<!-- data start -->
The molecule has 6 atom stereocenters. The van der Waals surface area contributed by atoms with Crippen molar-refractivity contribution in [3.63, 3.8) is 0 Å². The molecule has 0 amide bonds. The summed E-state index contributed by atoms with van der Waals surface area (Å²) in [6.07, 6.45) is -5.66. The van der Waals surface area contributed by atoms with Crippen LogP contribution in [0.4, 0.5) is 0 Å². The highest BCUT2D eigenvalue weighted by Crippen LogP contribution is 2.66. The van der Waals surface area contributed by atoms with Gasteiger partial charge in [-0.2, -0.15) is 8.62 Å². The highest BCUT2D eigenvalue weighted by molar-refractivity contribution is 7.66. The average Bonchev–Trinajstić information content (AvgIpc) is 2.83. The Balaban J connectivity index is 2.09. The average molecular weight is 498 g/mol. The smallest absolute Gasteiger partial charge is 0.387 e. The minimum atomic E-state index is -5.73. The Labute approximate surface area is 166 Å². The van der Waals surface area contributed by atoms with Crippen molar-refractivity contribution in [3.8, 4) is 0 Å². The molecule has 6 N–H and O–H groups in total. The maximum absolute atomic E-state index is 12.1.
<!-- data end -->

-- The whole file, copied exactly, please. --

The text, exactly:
The molecule has 6 atom stereocenters. The van der Waals surface area contributed by atoms with Crippen molar-refractivity contribution in [3.63, 3.8) is 0 Å². The molecule has 0 amide bonds. The summed E-state index contributed by atoms with van der Waals surface area (Å²) in [6.07, 6.45) is -5.66. The van der Waals surface area contributed by atoms with Crippen LogP contribution in [0.4, 0.5) is 0 Å². The highest BCUT2D eigenvalue weighted by Crippen LogP contribution is 2.66. The van der Waals surface area contributed by atoms with Gasteiger partial charge in [-0.2, -0.15) is 8.62 Å². The highest BCUT2D eigenvalue weighted by molar-refractivity contribution is 7.66. The average Bonchev–Trinajstić information content (AvgIpc) is 2.83. The Balaban J connectivity index is 2.09. The average molecular weight is 498 g/mol. The smallest absolute Gasteiger partial charge is 0.387 e. The minimum atomic E-state index is -5.73. The Labute approximate surface area is 166 Å². The van der Waals surface area contributed by atoms with Crippen molar-refractivity contribution in [3.8, 4) is 0 Å². The molecule has 6 N–H and O–H groups in total. The maximum absolute atomic E-state index is 12.1.